Atypical Solute Carriers: Identification, evolutionary conservation, structure and histology of novel membrane-bound transporters
- Datum: 22 september, kl. 10.15
- Plats: B22, BMC, Husargatan 3, Uppsala
- Doktorand: Perland, Emelie
- Om avhandlingen
- Arrangör: Institutionen för neurovetenskap
- Kontaktperson: Perland, Emelie
Solute carriers (SLCs) constitute the largest family of membrane-bound transporter proteins in humans, and they convey transport of nutrients, ions, drugs and waste over cellular membranes via facilitative diffusion, co-transport or exchange. Several SLCs are associated with diseases and their location in membranes and specific substrate transport makes them excellent as drug targets. However, as 30 % of the 430 identified SLCs are still orphans, there are yet numerous opportunities to explain diseases and discover potential drug targets. Among the novel proteins are 29 atypical SLCs of major facilitator superfamily (MFS) type. These share evolutionary history with the remaining SLCs, but are orphans regarding expression, structure and/or function. They are not classified into any of the existing 52 SLC families. The overall aim in this thesis was to study the atypical SLCs with a focus on their phylogenetic clustering, evolutionary conservation, structure, protein expression in mouse brains and if and how their gene expressions were affected upon changed food intake. In Papers I-III, the focus was on specific proteins, MFSD5 and MFSD11 (Paper I), MFSD1 and MFSD3 (Paper II), and MFSD4A and MFSD9 (Paper III). They all shared neuronal expression, and their transcription levels were altered in several brain areas after subjecting mice to food deprivation or a high-fat diet. In Paper IV, the 29 atypical SLCs of MFS type were examined. They were divided into 15 families, based on phylogenetic analyses and sequence identities, to facilitate functional studies. Their sequence relationships with other SLCs were also established. Some of the proteins were found to be well conserved with orthologues down to nematodes and insects, whereas others emerged at first in vertebrates. The atypical SLCs of MFS type were predicted to have the common MFS structure, composed of 12 transmembrane segments. With single-cell RNA sequencing and in situ proximity ligation assay, co-expression of atypical SLCs was analysed to get a comprehensive understanding of how membrane-bound transporters interact.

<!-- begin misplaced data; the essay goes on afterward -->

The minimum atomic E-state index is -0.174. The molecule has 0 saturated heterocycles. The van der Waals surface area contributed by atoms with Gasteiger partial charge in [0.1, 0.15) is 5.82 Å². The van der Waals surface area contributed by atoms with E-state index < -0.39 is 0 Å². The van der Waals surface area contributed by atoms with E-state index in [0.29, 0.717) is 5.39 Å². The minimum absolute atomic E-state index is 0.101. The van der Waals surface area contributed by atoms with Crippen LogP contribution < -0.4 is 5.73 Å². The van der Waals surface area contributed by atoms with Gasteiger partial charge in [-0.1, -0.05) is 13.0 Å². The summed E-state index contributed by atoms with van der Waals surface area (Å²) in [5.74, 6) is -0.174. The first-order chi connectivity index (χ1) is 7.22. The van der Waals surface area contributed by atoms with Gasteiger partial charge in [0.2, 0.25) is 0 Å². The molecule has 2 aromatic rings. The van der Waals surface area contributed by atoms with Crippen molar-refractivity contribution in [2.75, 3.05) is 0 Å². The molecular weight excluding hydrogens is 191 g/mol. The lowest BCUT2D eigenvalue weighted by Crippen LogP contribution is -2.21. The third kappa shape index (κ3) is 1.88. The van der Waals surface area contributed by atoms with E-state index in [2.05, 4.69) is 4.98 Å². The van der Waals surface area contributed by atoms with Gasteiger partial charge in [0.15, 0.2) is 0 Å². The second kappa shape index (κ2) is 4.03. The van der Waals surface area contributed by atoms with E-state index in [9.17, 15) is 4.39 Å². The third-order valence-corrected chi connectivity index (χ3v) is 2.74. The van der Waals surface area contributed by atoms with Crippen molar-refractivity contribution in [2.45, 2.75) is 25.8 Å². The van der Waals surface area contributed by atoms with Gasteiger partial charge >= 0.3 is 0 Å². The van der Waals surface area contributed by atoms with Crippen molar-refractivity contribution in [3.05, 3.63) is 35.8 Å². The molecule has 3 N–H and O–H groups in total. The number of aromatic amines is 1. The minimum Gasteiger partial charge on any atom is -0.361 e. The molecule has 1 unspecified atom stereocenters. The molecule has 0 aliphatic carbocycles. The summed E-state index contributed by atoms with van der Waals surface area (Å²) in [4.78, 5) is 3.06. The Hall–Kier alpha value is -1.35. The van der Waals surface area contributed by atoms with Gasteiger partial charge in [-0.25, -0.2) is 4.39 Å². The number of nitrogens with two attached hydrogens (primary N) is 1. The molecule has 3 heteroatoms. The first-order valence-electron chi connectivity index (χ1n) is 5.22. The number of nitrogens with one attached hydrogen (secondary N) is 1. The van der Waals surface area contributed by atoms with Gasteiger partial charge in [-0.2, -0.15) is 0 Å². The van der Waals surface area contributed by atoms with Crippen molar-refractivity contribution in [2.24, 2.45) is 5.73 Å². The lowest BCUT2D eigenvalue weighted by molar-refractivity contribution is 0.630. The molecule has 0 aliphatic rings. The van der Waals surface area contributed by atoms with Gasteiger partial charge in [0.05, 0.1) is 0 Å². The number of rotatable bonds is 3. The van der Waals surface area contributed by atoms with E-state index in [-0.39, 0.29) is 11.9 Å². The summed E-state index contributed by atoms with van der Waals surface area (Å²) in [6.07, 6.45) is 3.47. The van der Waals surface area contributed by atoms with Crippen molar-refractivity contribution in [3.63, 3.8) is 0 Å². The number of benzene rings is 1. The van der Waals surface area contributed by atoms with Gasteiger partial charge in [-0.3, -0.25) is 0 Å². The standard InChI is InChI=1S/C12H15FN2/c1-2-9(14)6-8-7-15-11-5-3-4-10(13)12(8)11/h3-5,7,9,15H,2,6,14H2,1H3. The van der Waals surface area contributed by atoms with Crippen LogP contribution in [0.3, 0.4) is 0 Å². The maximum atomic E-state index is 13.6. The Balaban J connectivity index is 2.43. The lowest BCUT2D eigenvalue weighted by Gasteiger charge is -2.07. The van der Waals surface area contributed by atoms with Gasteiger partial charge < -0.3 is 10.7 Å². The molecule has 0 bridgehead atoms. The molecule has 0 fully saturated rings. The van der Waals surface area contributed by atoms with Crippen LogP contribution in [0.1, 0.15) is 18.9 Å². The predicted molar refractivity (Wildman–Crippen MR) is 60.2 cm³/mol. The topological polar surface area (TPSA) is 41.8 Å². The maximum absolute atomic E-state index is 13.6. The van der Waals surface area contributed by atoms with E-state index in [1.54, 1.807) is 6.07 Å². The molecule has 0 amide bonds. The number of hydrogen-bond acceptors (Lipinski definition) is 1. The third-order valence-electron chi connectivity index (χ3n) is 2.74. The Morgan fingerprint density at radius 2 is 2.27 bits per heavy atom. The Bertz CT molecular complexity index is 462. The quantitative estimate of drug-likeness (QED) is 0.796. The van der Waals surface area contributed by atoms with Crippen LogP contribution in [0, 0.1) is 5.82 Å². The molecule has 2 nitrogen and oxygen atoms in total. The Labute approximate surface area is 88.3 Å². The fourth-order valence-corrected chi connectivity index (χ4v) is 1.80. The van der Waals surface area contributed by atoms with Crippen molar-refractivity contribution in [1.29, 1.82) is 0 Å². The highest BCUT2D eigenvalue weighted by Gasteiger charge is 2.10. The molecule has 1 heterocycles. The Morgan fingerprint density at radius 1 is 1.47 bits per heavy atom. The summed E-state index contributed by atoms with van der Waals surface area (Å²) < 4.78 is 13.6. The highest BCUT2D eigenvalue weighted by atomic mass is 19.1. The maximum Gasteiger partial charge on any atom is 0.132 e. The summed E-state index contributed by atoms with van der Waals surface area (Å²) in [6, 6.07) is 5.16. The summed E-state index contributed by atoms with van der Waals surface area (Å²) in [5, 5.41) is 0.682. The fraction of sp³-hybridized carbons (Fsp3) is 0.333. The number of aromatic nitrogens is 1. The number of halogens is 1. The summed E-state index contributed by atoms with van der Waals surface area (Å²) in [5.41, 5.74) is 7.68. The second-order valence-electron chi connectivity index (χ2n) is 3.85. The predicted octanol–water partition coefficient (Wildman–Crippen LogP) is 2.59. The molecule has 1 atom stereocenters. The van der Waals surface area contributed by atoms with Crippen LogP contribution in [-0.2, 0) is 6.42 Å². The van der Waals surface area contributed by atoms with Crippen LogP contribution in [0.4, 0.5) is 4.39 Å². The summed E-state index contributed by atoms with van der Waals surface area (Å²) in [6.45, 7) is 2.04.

In conclusion, the atypical SLCs of MFS type are suggested to be novel SLC transporters, involved in maintaining nutrient homeostasis through substrate transport.